The feature film Wildlike offers up beautiful Alaskan photography from the wild frontier. Click on the Alaska category on the right side of the blog to read more about Alaska.

For additional insider tips follow Luxury Travel Writer Nancy D. Brown on Twitter @Nancydbrown and follow @WildLikeFilm on Twitter.
Wildlike, movie, poster
Where to See: Wildlike

This movie review is a guest post by Juneau, Alaska resident Karla Hart. She was supplied with a screener link for review purposes, as well as photos. All opinions are her own.

You might also like the movie Maidentrip.

Cebu City, Philippines: 3 Historical Don’t Miss Houses

Wednesday November 19, 2014 at 8:08 PM | 0 Comments

Yap-Sandiego Ancestral House, one of Cebu's oldest

Yap-Sandiego Ancestral House, one of Cebu’s oldest

Cebu City,  on the island of Cebu in the Philippines was not on my bucket list until my dad started traveling there and mentioned how much he thought I’d like it. So I went. And I did. 

Cebu City is the oldest city in the Philippines and the first Spanish settlement which means there are several places to poke around that evoke musings of what life was like way back when.

Here are three don’t miss historical attraction museums,  all within a short walk from each other.  Located near Colon St., the shortest street in the Philippines, and the Plaza Parian with its impressive sculptural monument that pays tribute to the Philippines’ history,  these three  sites make for a doable half-day.

Casa Gorordo, a feng shui inspired gem

Casa Gorordo, a feng shui inspired gem

Casa Gorordo Museum- This once private home, now museum, is a blend of 19th century Spanish and Philippine sensibilities. As I walked through the rooms filled with furniture and items similar to those that would have been used by the Gorordo family who once lived here, I enjoyed the aesthetics of the rich-toned wood interior and the openness of the architectural features. The placement of windows, doors and movement from one room to the next incorporates feng shui principles.  Four generations of the Gorordo family lived in the house beginning in 1863.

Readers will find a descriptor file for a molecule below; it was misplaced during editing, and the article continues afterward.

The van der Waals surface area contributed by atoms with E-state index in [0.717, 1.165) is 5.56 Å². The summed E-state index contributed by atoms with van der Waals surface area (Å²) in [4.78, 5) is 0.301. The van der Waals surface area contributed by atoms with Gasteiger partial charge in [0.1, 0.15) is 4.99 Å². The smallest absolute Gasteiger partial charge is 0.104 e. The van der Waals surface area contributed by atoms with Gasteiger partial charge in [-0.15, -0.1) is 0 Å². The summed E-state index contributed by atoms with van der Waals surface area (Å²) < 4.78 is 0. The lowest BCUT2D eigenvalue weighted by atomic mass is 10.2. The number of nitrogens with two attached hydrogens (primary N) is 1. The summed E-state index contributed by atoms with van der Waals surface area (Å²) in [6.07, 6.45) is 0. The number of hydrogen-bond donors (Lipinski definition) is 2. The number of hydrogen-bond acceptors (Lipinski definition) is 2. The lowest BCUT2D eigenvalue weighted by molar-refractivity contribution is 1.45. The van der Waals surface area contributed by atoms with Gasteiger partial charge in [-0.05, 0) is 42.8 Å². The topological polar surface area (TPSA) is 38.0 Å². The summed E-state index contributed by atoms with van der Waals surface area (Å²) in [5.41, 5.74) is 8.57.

Family treasures inside the Yap Sandiego Ancestral House

Family treasures inside the Yap Sandiego Ancestral House

Yap Sandiego Ancestral House – A short walk from Casa Gorordo Museum, the Yap Sandiego Ancestral House takes keeping family treasures to a whole other level. The house, still owned by the Yap Sandiego family, is filled with belongings that include family photographs, religious relics and household items. The motto here seems to be, you can’t be too ornate when it comes to a knick knacks. I loved it.

Our visit was enhanced by one of the tour guides who filled us in on the house’s history– and the family who still stays here in one of the rooms on the weekends. The house is one of the oldest in Cebu so the fact that the family still stays here is phenomenal.

Entrance to the Jesuit House-- in the middle of scrap metal and more

Entrance to the Jesuit House– in the middle of scrap metal and more

The 1730 Jesuit House – Located in the middle of a scrap metal/hardware business, literally–it’s surrounded by junk, the Jesuit House has a fascinating come-back tale.

Once the home of Jesuit priests in 1730, the house’s significance was dormant and some of the rooms used for storage. When the Sy family that owns the property discovered the old buildings significance and that they were  stewards of a historic gem, they began preserving the house’s beauty. 

Although the hardware business surrounds the museum on the outside, inside the museum you can find out about the building’s various incarnations, as well as, learn about Cebu’s cultural history.

Post and photos courtesy of Jamie Rhein, member of Midwest Travel Writing Association